Power firm, co-op sign deal to improve services in central Negros | Inquirer News

Power firm, co-op sign deal to improve services in central Negros

The acting treasurer of Isabela town in Negros Occidental, who was dismissed from service for bringing and losing government funds at home, has filed an appeal before the Civil Service Commission (CSC) in Quezon City on Wednesday, May 24.


BACOLOD CITY — The Central Negros Electric Cooperative (Ceneco) and a private firm signed a joint venture agreement (JVA) on Saturday, June 3, to modernize and improve power distribution in its franchise area.

The JVA, however, needs the ratification of Ceneco member-consumers in a plebiscite set on June 24 and 25 and July 1 and 2 to become final.


The JVA was signed by Ceneco president Jojit Yap and Primelectric Holdings Inc. (PHI) president and chief executive officer Roel Castro at Scarborough Restaurant in this city.


The Ceneco franchise area covers Bacolod, Silay, Talisay, and Bago cities as well as Salvador Benedicto and Murcia towns in Negros Occidental.


Bagong Alyansang Makabayan (Bayan) in Negros, however, denounced the decision of Ceneco to sign a JVA with PHI, calling it an “undemocratic maneuver” meant to privatize the power supply in central Negros.

Bayan-Negros said the announcement about the signing of the JVA was made public close to midnight on Friday, and only through the media, leaving consumers blindsided.

“Like thieves in the night, the board of directors and management of Ceneco have blindsided and betrayed the consumers with their devious schemes. Shame on them for blatantly neglecting the interest of the people they are supposed to serve,” said Noli Rosales, Bayan-Negros spokesperson.

Bayan Negros warned against the rushed and non-inclusive plebiscite, saying it is just “a mere formality, lacking genuine consultation and meaningful dialogue.”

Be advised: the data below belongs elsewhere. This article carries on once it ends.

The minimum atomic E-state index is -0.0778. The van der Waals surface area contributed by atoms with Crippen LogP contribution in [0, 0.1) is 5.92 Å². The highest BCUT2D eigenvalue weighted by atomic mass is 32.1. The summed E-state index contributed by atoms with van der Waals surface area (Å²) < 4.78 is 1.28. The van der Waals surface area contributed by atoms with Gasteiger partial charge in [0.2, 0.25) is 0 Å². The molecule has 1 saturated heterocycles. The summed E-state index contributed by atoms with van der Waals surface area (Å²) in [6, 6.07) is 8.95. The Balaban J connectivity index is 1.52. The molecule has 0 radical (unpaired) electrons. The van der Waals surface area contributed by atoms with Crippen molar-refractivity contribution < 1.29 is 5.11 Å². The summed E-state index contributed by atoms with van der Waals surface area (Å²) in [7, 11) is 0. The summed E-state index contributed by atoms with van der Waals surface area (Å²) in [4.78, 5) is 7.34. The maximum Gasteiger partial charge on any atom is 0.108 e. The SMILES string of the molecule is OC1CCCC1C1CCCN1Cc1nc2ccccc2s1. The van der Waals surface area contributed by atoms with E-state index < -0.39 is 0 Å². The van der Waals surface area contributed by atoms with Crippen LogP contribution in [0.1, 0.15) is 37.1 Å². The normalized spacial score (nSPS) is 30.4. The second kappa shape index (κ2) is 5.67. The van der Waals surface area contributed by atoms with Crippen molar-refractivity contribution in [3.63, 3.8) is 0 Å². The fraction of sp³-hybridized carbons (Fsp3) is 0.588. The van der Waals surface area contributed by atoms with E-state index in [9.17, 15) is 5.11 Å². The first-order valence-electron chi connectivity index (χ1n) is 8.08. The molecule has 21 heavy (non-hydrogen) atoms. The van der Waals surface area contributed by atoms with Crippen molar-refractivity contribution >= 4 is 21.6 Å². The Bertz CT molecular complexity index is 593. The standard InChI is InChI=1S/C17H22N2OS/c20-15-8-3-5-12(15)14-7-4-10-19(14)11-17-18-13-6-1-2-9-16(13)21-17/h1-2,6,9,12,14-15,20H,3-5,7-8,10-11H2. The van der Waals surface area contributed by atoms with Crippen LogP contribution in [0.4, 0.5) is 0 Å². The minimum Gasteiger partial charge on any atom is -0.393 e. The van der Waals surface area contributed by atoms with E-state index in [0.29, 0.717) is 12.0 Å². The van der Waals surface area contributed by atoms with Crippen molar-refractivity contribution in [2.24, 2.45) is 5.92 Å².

“Supporting this partnership without weighing the long-term implications is deeply concerning. We implore these barangay officials to reflect on the wider ramifications and prioritize the collective interests of the community over immediate and personal gains,” Rosales said.


Castro of PMI called the signing of the JVA “very historic” because it is geared towards the delivery of better services to consumers.

In a meeting with barangay captains before the signing of the deal, Castro said they would invest an initial P2 billion in the joint venture for technical and staff improvement on top of paying the 70 percent value of Ceneco’s distribution assets.

He said the Negros Electric and Power Corp. (NEPC), which is in the process of registration with the Securities and Exchange Commission, would reduce the systems loss of Ceneco, which is at P20 million a month, reduce the unscheduled brownouts, provide consumer-friendly services, and work to bring down power rates.

Ceneco acting general manager Arnel Lapore, who signed the JVA as a witness, said the cooperative has 210,000 members. They need the “yes votes” of 50 percent plus one in the plebiscite for the approval of the JVA.

The guidelines allow proxy voting.


The JVA said Ceneco saw fiscal challenges ahead due to its high systems’ losses and regulatory issues that may threaten its long term financial viability and ability to expand and modernize the distribution system in its franchise area to meet consumer requirements.

“Ceneco is in dire need of immediate financing for the implementation of critical capital expenditure projects which are needed to lower its systems’ losses and improve the reliability of its system,” the deal read.

PHI has signified its willingness to partner with Ceneco through the investment of needed financial resources and provision of technical expertise and experience required to expand and modernize the distribution system in its franchise area.

PHI and NEPC are affiliates of MORE Electric and Power Corp., a private distribution utility in Iloilo with proven financial and technical capabilities in the modernization and operation of distribution systems, the JVA said.

NEPC would pay for 70 percent of Ceneco’s distribution assets and the 30 percent balance would represent the capital contribution of Ceneco to the corporation, the JVA added.


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TAGS: Bayan Negros, Ceneco, Negros, Power supply

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